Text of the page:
- The Washington Times - Wednesday, October 16, 2002

Just call Georgetown's low-post personnel "The Beasts of the Big East."
In prototypical John Thompson fashion, the Hoyas are loaded in the paint, a bevy of bruisers that many prognosticators believe is the best frontcourt in college basketball.
All those years coach Craig Esherick sat by Thompson's side, he saw first hand what power down low can accomplish. This season's team is vintage Georgetown: big, deep, and talented underneath.
"I feel great about our post game right now," Esherick said at Georgetown's media day yesterday, five weeks before the season opener Nov.22 against Grambling at MCI Center.
He should. Georgetown's muscle flexing starts with 6-foot-8 junior forward Mike Sweetney. Sweetney, from Oxon Hill, is a genuine star. A 260-pound banger, he was the only Big East player last season to finish in the top five in scoring (19 points) and rebounding (10.0). Sweetney also led the conference in field goal percentage (56.7).
His big body allows Sweetney to move defenders out of his way with post-up moves involving little finesse. Barring injury, he should show up on every All-American list at season's end.
"It's a lot of pressure," Sweetney said of carrying the Hoyas. "This year there is a lot expected of me. So what I have to do is stay focused and keep working hard."
Senior center Wesley Wilson (6-11), who has teased Georgetown fans since arriving from Maine Central Institute, also must live up to his enormous potential. Wilson, who averaged 12.2 points, 6.2 rebounds and 2.2 blocks last season, needs to increase his production, especially on the glass. A double-double each night out of Wilson would be nice, but Georgetown's true tower needs to be an offensive threat to prevent defenses from double-teaming Sweetney.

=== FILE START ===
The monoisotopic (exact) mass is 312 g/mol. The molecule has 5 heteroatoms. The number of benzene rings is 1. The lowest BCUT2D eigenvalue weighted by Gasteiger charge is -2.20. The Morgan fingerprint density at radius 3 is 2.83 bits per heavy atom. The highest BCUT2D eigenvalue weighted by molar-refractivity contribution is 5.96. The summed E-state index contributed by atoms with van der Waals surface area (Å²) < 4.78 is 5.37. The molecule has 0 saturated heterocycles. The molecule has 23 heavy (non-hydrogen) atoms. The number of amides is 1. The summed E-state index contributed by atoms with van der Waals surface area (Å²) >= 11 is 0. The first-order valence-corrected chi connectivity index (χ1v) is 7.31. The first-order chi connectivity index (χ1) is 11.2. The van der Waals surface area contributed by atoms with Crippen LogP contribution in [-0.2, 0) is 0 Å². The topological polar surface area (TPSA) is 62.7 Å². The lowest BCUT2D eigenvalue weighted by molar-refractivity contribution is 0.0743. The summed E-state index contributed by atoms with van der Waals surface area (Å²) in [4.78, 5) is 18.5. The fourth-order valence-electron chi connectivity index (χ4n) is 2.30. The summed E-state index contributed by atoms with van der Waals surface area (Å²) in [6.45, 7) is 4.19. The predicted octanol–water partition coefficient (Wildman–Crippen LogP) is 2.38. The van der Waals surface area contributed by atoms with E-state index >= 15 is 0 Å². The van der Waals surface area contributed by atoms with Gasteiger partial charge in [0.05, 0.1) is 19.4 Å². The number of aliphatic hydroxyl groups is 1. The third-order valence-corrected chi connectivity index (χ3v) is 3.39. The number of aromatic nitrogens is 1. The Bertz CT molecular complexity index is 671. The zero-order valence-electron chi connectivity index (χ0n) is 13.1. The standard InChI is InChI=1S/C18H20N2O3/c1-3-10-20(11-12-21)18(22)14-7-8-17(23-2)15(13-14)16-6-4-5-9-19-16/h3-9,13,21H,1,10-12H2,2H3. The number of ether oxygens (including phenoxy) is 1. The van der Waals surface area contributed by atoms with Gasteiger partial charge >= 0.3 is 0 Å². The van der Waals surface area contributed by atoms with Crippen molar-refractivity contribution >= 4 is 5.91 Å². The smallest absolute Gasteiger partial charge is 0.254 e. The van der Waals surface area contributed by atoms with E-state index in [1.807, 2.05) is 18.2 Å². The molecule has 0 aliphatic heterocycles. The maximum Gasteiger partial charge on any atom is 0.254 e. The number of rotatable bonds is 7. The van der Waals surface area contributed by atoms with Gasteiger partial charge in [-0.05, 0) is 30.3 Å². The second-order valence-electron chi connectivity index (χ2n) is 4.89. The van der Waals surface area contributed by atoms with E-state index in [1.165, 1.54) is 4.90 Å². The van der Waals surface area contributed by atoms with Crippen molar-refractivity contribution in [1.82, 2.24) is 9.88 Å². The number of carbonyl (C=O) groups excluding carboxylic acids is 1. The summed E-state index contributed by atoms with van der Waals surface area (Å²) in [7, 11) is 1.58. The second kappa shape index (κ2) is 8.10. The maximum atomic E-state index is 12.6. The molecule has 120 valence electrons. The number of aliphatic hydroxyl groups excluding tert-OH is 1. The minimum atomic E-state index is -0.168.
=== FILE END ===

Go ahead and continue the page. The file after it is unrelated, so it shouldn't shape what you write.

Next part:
"We have a team that will have to be dealt with," Wilson said. "Mike's a junior and I'm a senior; we won't have a problem scoring. It's automatic. I'm ready to show what I've got and show that I'm the best big man in the country."
Courtland Freeman, a 6-9 senior, can play anywhere down low. Victor Samnick, Esherick's designated 6-8 stopper, can defend any position on the floor. Samnick missed the final 13 games with a foot injury and was perhaps the reason Georgetown allowed a very un-Hoya-like average of 70.4 points last season.
Freshmen Brandon Bowman, a 6-8 forward with 3-point range, and 6-7 forward Amadou Silken-Diaw (St. Albans School), will both get plenty of minutes. Junior 6-6 forward Gerald Riley, who started every game for Georgetown, contributed 10.3 points and can handle a go-to role if Sweetney is not in the game.
Replacing departed point guard Kevin Braswell, a four-year starter who averaged 14.4 points last season, is Georgetown's biggest concern, but it may not be the issue it appears to be. Sophomore Drew Hall, a Silver Spring native, played 20 minutes a game and was second on the team with 61 assists last season backing up Braswell and playing some wing.
Last season's freshman sensation, 6-2 guard Tony Bethel, figures to start at shooting guard, but can play point. Bethel averaged 10.1 points, shot 37.6 (41 of 109) from behind the 3-point arc and averaged 30 minutes. He's probably better suited to play shooter but can run the offense if needed.
A sleeper in Georgetown's point guard mix might be 6-3 freshman Ashanti Cook, who led Santa Monica (Calif.) Westchester High School to a No.1 ranking in USA TODAY's prep poll.
If Bethel has to play point, look for 6-5 swing man RaMell Ross (Lake Braddock High School), who missed all of last season with a foot injury, or 6-6 sophomore swingman Darrel Owens, who sat out for academic reasons, to rotate on the wings.
The Hoyas are still miffed about going 19-11, including 9-7 in league play, last season and not getting an at-large NCAA bid. If Georgetown plays inside/outside ball and with the Big East up this season plus a quality non-conference slate that includes games against South Carolina (Dec.5), at Virginia (Dec.28), at Duke (Jan.8) and UCLA (Feb.8) the Hoyas should be dancing in March.
"I feel good about the fact that I have Wesley Wilson and Mike Sweetney and no one else in our league has Wesley Wilson and Mike Sweetney," Esherick said. "They know Mike and Wesley are special and should be given the ball."


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